A hybrid workflow can reduce the number of trial nonconformities in medical imaging-related clinical trials while saving radiologists considerable time, according to a new study published in the European Journal of Radiology.
The workflow, which involves an imaging technologist and electronic reporting software, saved nearly 90% of readers’ time and may reduce the costs of imaging-related clinical trials, wrote Hubert Beaumont, Median Technologies in Valbonne, France, and colleagues.
“For radiologists, who generally perform routine activities, involvement in clinical trials increases their workload and raises human resources issues at hospitals which are already running chronic medical deficits,” Beaumont et al. noted. “HW (hybrid workflow) could provide an opportunity for effective cost reduction combined with enhanced quality of clinical trials involving imaging.”
Imaging has become “instrumental” in determining the efficacy and safety of drug products, and as a result, the researchers noted, clinical trials involving imaging have steadily increased, draining what little resources many imaging departments have.
And in oncological evaluations, managing clinical trials involves generating two reports per patient, a time-consuming process that includes difficult data management aspects important to maintain for integrating the inclusion of trials with the daily activity of an imaging department.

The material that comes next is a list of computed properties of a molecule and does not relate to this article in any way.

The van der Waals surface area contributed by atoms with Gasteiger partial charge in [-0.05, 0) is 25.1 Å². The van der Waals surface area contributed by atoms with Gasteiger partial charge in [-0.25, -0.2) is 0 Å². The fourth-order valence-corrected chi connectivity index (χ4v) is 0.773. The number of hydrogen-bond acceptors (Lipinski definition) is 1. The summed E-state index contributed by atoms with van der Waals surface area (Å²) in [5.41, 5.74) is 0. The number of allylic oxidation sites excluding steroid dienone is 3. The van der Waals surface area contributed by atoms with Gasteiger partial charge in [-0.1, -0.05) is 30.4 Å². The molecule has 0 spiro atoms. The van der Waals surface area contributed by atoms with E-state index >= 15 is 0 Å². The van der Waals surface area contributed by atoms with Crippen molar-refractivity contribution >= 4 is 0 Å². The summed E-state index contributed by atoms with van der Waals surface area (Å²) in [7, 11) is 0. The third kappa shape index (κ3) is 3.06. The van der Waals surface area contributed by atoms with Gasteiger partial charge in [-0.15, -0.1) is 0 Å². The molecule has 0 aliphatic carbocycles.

Therefore, the researchers compared a standard workflow against a new cooperative hybrid workflow for clinical trial follow-ups which involved a supervised imaging technologist assisted by software using electronic-form reporting (eCRF). Specifically, the team analyzed reading times and non-conformity rates.
Beaumont and colleagues prospectively analyzed the imaging data of 40 patients included in RECIST 1.1 clinical trials. Seven radiologists and one technologists reviewed 96 time points; nonconformities using the standard workflow were taken from hospital archives. An independent group compared reading times and nonconformities of radiologists using the standard and hybrid workflows.
Overall, the hybrid workflow saved 87% of radiologists’ time, with standard workflow requiring, on average, 11 minutes and 30 second per time-point for radiologists, compared to the 95 seconds needed for the technologist.
When using standard workflow, the team found 19 types of nonconformity. Blank reports (13%), unsigned reports (11%) and undocumented change of tumor burden (10%) were most common. These nonconformities affected 55% of reports using traditional workflow and 5% using the novel approach.
In terms of cost savings, the researchers argued that additional costs cannot be lowered where imaging is involved, but “can be dramatically reduced” by “streamlining the complete radiology workflow or by inter-connecting electronic systems with the two-fold aim of reducing manual operations and saving time.”
This hybrid approach, according to the group, is one such way to achieve this goal. However, radiology departments must ensure the novel workflow can seamlessly integrate into the day-to-day operations of an institution or nonconformities will likely increase.
“…It is anticipated that the role of radiologists will evolve towards tasks to which they can bring the highest added value,” Beaumont et al. wrote. “Given that prospect, HW probably stands halfway along the evolution of radiology workflow, a next step being the enablement of more and more automation and artificial intelligence.”
The authors of the study declared relationships with Median Technologies.